- Teineigo (丁寧語)
Teineigo is general polite language used in everyday situations. This is what is taught to learners of the Japanese language, and is characterized by the use of phrases like “masu” and “desu”.
Example situation: When you meet someone for the first time and introduce yourself to the person, you would say “Sarah desu”, instead of saying “Sarah”.
- Bikago (美化語)
Loosely translated as “beautifying” or “refined” language, Bikago is simply the attachment of “o” or “go” to the beginning of nouns to give a sense of refinement. Anybody can use this in any situation, even casual ones, and some words are actually only spoken in Bikago.
Example: Doctor is “isha” (医者), but is often spoken as “o-isha” (お医者).
Therefore, what is generally known as Keigo in Japanese is actually a mix of Sonkeigo and the two types of Kenjougo.
History of Keigo
The use of Keigo started with the evolution of Sonkeigo, when societal etiquette highlighted a need for speakers to use a different, more polite set of language to reflect the hierarchies of Japanese society.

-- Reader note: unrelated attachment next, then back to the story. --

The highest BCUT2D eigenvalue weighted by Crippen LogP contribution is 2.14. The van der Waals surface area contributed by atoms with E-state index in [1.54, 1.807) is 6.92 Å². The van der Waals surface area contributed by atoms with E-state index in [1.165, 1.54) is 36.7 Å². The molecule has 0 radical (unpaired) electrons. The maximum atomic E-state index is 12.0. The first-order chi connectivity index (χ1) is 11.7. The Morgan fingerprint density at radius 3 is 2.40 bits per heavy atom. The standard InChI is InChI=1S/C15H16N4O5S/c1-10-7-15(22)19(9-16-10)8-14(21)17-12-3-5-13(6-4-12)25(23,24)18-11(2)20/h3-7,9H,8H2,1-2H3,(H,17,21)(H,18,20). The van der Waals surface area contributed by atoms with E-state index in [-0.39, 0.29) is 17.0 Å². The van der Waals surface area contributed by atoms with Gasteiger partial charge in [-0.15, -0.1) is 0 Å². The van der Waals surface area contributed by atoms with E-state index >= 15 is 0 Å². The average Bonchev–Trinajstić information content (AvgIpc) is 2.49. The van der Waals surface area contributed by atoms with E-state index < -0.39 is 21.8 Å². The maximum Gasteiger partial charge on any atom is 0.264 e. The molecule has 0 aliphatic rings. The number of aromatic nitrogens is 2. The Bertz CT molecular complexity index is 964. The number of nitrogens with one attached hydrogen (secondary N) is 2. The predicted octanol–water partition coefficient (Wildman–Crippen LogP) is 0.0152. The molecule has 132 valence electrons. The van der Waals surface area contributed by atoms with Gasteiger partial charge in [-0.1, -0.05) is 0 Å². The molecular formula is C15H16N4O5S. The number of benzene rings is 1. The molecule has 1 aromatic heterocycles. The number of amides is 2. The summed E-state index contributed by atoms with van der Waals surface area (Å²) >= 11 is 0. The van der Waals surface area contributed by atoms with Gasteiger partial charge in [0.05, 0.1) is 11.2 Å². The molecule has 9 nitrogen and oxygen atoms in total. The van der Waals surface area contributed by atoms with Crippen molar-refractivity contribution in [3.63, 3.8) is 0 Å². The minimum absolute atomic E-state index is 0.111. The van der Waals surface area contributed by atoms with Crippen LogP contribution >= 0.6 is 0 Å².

However, Sonkeigo was soon found to be lacking. While it was possible to use Sonkeigo to indicate the higher position of the listener, it was still not polite enough.
There needed to be a language to humble the self, which then led to the evolution of Kenjougo.
The general evolution of Teineigo came from the establishment of the warrior class during the Edo Period. A group of people with one of the highest social standings in Japan at that time, the warrior class developed Teineigo to reflect their elevated status.
Throughout the years, the language was adopted by most Japanese, and Teineigo has become the default phrase set for most interactions in modern society.
When to use Keigo?
When you meet a Japanese person for the first time, it is generally advised to use Teineigo when speaking to them. Most Japanese do not expect more than that (Sonkeigo / Kenjougo), so it may be awkward to be too formal.
If you work in the service industry, such as in a store, restaurant, hotel, or even a bank, where you have to interact with customers, Sonkeigo and Kenjougo are a must. This is because in Japanese society, customers are held in the highest regard, and excellent service includes humbling yourself to show that you are happy to serve.